Sooner or later most of us with the do-it-yourself gene will have a rifle stock that we want to refinish. Maybe we want a different look, or maybe we hope to enhance performance and durability. I wanted all these things for my E.R. Shaw rifle in 6.5x284. I said it was because the laminated wood stock was a little slippery to carry, but the reality was I just needed a project.
For something different, I covered the stock in truck bed-liner. You can get it in a spray can at any auto supply store, and it works with any stock: solid wood, laminate or synthetic. The process is simple, and the result is a unique look that provides plenty of texture for grip, plus it’s weatherproof.
Step 1: Sand
Preparation is the key with any refinishing operation. You must rough up the stock’s surface with coarse sandpaper so the bed-liner material can adhere better. Remove the barreled action and other metal components from the stock before sanding.
Step 2: Tape
The bed-liner material adds a bit of dimension, so critical areas such as where the action beds to the stock and perhaps the barrel channel must be shielded with painter’s tape. If you want the barrel channel to match in color, spray-paint it black, let it dry, and then tape it off.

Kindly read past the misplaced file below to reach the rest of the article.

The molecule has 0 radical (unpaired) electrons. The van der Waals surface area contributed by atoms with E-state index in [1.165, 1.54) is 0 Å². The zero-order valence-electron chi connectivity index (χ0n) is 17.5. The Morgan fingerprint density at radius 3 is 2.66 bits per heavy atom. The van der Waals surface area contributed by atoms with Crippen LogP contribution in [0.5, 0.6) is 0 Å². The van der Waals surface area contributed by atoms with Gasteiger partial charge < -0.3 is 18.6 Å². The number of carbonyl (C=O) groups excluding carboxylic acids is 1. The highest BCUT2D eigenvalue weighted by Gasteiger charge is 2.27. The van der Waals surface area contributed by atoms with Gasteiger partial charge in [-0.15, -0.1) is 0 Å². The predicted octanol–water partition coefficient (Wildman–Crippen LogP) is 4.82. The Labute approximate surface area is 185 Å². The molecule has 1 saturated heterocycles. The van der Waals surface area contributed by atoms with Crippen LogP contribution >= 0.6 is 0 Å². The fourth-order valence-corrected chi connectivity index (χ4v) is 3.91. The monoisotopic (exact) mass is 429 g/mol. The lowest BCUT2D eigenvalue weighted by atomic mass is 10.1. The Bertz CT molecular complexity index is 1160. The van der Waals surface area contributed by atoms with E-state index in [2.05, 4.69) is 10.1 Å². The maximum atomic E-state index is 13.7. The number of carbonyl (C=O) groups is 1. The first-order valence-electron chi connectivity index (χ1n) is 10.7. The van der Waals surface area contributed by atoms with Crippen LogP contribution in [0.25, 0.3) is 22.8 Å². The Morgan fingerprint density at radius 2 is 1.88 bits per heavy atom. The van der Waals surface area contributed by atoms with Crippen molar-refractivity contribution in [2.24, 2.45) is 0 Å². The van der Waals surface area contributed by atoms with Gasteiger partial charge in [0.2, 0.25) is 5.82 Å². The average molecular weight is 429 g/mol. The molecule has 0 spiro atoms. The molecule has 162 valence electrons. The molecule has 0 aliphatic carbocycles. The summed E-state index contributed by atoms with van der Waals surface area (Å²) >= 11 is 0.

Step 3: Degrease
The stock must be degreased, again to ensure the bed-liner adheres evenly. Acetone works great. Put some on a clean cloth, and wipe the stock free from fingerprints and grease. Wear disposable gloves to limit your exposure to the acetone and to prevent leaving more fingerprints.
Step 4: Spray
Hang the stock in a well ventilated area or outside. An easy way to hang it is to remove the buttpad and stick a woodscrew into one of the holes at the end of the buttstock. Wrap wire around the screw and form a hook at the other end.
Wear eye protection, a painting mask and gloves. Do a test run on some scrap cardboard to learn the spray pattern and volume. Do not skip this part.
Spray a thin, even coating on the stock. It’s better to use two or more light coats than one thick one. As the bed-liner dries, check for thin or missing spots and spray them again, blending with the base coat.
Once the stock is dry, put the gun back together and that’s it. Bed-liner is tough and looks pretty good. One caution: very harsh gun-cleaning solvents can soften this finish. Drape a towel over the stock when you are cleaning the bore to protect the finish.
I’ve refinished multiple stocks with bed-liner, and it holds up remarkably well. If it does get damaged, it’s the easiest thing in the world to touch-up. A little spritz and you are good to go again.